Steal. Steal constantly and shamelessly. Steal from everyone you know.
Ha ha! That is, of course, a joke. It’s not stealing if you’ve already murdered them.
This is not actually a question about humor, though—this is a question about all writing, about how do you write people who aren’t yourself. And that’s just something you have to learn to do.
Honestly, and I’m going to get preachy and weird here, I think that’s the redeeming responsibility of any writer—the responsibility to empathize, as fully and faithfully as you can. Because otherwise it can be a disgustingly easy and enviable job. You sit around in a bathrobe typing lies all day. But if you remember that your readers get to be the people you write, and you make those people real people with real thoughts, then your readers get to have the most humanizing and miraculous experience there is. And, yeah, if you’ve written a world lazily populated by clones of the same person—AHEM THOMAS HARDY YOU REMORSELESS HACK—then you’ve failed that responsibility.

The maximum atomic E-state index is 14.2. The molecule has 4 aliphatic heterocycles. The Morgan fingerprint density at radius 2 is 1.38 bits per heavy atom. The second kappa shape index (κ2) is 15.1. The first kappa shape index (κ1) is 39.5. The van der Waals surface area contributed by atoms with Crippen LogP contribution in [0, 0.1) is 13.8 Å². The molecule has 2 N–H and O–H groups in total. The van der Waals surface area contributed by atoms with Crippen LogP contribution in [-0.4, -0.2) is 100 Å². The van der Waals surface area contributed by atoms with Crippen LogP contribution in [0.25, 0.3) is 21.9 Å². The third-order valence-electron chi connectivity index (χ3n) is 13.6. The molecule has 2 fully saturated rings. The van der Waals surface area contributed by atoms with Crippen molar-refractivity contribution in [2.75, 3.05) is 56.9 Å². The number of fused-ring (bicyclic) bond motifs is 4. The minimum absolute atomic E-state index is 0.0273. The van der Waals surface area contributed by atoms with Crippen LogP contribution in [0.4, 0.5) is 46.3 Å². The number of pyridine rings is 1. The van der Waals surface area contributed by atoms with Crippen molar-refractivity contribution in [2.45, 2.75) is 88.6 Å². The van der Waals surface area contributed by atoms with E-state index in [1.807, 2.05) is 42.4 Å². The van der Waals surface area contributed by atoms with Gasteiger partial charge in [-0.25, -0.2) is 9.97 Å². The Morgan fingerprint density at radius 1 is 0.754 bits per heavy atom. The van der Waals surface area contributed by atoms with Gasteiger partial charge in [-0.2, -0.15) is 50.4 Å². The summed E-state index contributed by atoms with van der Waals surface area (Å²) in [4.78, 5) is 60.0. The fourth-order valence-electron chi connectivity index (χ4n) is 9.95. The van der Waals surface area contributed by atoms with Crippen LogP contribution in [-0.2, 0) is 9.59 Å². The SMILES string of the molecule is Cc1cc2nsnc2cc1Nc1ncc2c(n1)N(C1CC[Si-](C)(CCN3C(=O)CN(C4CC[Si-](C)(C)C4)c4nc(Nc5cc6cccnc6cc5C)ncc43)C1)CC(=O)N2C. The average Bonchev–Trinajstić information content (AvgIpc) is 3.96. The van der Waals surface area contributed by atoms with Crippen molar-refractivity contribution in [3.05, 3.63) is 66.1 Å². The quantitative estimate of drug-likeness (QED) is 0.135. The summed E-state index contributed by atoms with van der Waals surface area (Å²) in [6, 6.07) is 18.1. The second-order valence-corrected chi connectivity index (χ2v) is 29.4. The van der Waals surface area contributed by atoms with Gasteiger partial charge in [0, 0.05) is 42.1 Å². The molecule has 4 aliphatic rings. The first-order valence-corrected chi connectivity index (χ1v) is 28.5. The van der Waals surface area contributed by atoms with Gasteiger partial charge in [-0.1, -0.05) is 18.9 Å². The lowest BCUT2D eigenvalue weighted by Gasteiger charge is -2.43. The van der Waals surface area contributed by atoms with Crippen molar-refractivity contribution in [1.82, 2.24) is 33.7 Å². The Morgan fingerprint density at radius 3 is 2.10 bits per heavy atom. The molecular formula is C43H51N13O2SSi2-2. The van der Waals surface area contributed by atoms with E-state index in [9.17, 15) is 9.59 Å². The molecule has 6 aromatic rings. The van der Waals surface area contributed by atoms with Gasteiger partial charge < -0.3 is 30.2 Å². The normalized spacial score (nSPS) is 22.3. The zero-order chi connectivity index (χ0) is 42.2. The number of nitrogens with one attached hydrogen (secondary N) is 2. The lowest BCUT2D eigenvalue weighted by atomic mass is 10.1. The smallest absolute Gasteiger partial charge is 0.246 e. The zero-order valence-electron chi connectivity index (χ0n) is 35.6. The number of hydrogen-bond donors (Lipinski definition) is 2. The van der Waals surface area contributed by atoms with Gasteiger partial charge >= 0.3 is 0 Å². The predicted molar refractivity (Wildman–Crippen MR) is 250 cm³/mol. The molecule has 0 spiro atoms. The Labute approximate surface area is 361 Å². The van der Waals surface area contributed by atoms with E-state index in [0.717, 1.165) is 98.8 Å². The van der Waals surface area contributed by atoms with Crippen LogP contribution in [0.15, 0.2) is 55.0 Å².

What are your Top Tips for writing humour in YA novels?

Here is what you should do. Make up a person, in your head, who is the person in the world you’d most like to make laugh. This is the reader for whom you are writing. Imagine everything about them. Probably, they’re pretty smart. And kind. And reasonably well-read. The easy stuff, the mean stuff, the fake stuff—that doesn’t work on them.